Lasting Glory

 On dark days in late November when the mornings are just a lighter shade of gray than the nights, not many plants are in their glory. This is zone 4b. Nature has turned away from us, but these grasses, with their subtle silvery-buff colors and rustling blades, are still here, still gorgeous.                                                                 photoI think grasses belong, in some form or another, in everyone’s garden.  They are especially valuable in northern gardens, though, where few plants maintain any presence throughout our long winters.

The tall grasses in this shot are miscanthus sinensis ‘Gracillimus,’ a solid zone 5, possibly zone 6 grass. I have four large clumps along the fence that all came from one plant. I divided it and put them in the boulevard bed about five years ago— before I found out they supposedly aren’t hardy here! As you can see, ‘Gracillimus’ is a large, six foot tall grass. It has an upright, graceful vase-shape which works well in this relatively narrow bed and it provides a great screen from the street. Here’s a shot of the same bed in early spring to show how amazingly they fill in.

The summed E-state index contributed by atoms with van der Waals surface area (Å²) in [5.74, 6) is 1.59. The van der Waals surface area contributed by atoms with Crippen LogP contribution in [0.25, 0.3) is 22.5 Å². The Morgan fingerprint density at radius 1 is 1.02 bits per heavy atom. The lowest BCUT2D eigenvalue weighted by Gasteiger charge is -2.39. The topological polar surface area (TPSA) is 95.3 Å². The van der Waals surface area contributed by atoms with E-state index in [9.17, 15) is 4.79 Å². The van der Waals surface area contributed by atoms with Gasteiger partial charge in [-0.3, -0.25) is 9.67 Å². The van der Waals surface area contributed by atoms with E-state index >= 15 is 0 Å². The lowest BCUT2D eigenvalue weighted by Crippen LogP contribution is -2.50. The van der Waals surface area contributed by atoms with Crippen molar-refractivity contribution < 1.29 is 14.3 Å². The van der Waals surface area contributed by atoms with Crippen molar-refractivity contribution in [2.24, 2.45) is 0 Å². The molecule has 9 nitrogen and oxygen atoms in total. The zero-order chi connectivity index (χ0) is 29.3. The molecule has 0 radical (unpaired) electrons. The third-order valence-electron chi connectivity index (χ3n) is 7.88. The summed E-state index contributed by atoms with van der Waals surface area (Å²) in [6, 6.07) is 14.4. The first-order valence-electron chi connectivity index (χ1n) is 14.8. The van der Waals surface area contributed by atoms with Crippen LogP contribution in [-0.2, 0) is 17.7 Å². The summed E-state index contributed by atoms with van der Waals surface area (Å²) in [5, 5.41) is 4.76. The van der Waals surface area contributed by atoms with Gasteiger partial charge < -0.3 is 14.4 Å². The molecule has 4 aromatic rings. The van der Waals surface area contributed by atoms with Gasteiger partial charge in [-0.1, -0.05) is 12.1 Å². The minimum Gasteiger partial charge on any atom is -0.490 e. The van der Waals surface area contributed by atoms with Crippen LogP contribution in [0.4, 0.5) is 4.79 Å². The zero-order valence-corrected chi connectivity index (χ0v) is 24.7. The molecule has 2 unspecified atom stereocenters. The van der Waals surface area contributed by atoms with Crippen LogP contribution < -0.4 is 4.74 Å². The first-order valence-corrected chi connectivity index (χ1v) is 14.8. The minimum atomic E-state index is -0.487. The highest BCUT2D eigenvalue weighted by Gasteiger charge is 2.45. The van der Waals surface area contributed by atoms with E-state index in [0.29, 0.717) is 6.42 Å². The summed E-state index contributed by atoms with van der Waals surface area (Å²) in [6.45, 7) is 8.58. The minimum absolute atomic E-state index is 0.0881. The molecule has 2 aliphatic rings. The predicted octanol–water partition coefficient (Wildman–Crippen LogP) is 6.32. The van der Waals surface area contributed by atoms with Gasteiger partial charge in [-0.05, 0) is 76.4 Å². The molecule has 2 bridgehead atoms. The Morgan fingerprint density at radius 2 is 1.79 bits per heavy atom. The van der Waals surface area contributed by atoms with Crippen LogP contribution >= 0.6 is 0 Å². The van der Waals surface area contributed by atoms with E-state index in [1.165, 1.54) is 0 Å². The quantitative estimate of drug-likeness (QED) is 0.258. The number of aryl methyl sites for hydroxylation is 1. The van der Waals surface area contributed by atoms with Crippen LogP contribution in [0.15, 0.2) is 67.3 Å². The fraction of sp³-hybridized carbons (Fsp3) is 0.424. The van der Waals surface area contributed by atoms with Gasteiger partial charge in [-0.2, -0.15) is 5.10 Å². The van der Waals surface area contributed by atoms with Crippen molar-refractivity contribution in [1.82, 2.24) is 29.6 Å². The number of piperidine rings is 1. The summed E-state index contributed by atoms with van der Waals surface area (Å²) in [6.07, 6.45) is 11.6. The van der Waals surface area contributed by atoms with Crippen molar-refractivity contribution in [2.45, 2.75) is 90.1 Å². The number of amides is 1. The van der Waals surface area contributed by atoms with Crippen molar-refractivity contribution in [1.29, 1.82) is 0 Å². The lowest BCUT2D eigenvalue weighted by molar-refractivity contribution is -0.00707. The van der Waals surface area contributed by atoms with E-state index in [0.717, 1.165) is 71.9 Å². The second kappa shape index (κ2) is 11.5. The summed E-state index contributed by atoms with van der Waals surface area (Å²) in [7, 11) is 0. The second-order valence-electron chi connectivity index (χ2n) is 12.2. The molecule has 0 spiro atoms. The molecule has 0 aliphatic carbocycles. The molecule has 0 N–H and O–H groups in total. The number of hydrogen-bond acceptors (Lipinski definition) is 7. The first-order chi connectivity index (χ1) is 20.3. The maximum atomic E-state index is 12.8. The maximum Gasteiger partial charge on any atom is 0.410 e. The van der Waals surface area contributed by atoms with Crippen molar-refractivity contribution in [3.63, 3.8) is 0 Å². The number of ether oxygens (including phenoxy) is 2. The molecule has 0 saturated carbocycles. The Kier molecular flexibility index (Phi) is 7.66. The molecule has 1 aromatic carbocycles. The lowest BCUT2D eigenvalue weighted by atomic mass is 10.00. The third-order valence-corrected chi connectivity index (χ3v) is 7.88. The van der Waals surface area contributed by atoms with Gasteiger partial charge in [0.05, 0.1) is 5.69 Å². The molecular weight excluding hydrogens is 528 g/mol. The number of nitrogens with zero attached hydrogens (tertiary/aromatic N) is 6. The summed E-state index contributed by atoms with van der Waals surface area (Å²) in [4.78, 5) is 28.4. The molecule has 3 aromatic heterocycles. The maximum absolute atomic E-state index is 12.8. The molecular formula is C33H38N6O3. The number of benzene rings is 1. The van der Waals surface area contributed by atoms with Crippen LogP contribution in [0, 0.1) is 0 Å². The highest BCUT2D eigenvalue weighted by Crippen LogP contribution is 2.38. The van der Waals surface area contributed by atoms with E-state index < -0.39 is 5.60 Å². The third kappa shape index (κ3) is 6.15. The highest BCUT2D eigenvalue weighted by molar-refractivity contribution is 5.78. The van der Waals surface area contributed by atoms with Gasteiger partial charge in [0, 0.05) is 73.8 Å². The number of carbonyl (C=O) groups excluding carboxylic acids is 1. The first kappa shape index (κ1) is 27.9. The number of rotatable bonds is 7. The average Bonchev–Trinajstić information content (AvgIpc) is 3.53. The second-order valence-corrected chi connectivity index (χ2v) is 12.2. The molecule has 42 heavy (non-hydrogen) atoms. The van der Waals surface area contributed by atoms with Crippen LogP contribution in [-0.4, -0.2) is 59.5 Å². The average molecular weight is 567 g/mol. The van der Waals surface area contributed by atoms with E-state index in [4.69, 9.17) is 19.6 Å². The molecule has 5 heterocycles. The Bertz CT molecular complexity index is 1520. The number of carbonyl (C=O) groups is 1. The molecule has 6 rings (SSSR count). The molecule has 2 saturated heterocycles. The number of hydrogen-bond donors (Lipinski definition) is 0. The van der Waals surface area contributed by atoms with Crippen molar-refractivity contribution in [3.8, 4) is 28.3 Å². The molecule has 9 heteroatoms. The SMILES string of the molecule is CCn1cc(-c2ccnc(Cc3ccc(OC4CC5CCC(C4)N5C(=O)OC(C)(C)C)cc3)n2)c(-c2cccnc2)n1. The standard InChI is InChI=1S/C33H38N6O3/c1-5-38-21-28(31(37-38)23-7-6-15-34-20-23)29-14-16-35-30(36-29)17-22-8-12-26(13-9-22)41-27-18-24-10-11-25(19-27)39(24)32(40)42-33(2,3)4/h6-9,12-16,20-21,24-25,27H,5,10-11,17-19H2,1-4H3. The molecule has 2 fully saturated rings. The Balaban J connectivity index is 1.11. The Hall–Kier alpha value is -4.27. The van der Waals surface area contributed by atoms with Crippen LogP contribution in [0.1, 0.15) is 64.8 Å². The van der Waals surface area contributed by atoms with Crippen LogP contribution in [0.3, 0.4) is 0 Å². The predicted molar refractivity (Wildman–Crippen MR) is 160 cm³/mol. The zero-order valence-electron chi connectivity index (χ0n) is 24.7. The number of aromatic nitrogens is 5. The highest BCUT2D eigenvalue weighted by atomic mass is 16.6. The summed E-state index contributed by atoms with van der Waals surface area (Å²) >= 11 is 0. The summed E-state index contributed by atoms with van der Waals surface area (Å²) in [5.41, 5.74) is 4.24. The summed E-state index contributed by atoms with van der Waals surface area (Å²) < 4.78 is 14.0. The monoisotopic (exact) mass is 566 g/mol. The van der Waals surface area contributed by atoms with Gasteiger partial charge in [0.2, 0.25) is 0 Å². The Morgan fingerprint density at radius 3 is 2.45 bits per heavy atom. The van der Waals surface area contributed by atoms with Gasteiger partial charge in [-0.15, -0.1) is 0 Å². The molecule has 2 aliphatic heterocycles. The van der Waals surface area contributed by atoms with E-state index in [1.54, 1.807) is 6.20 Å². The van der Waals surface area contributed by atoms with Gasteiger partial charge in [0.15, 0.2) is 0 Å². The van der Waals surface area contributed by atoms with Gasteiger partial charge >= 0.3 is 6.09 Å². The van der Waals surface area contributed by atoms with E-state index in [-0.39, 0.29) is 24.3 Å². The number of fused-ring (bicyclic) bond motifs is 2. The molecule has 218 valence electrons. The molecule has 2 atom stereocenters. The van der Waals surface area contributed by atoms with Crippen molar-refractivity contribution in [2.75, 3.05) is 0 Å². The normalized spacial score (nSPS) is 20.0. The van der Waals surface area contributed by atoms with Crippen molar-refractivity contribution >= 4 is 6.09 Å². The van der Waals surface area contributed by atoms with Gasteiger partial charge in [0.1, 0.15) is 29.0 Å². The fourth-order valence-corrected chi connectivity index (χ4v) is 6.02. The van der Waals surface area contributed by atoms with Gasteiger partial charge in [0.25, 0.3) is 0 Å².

The only zone issue is that ‘Gracillimus’ blooms erratically for me.  This year the efflorescences appeared but opened on only one plant.  When we get temperatures in the twenties in October, this grass fails to bloom.  Otherwise, it’s extremely hardy.

The low grass is Prairie Dropseed, sporobolus heterolepsis.  Can’t recommend these plants enough. Prairie Dropseeds are the only grasses I know of that also have a great scent.                                                                                                                       photoThey smell like fresh popcorn, and no one who passes by them can resist running the blooms through their fingers. Dropseed is another clump-forming grass that can remain in place for a long time without dying out in the middle. Above is a shot from earlier in the season (July?) which shows their weeping form well. The only absolute requirement for both these grasses is sun.  You need full sun for them to do well.  Like all warm weather grasses, they need cutting down in the spring, but are otherwise low maintenance. Don’t fertilize grasses or they’ll flop. Water needs are minimal once plants are established. These are prairie plants, so they have deep roots.photoThese grasses will continue to provide beauty and movement until we have a heavy snowfall, so they usually look great into December or sometimes beyond.

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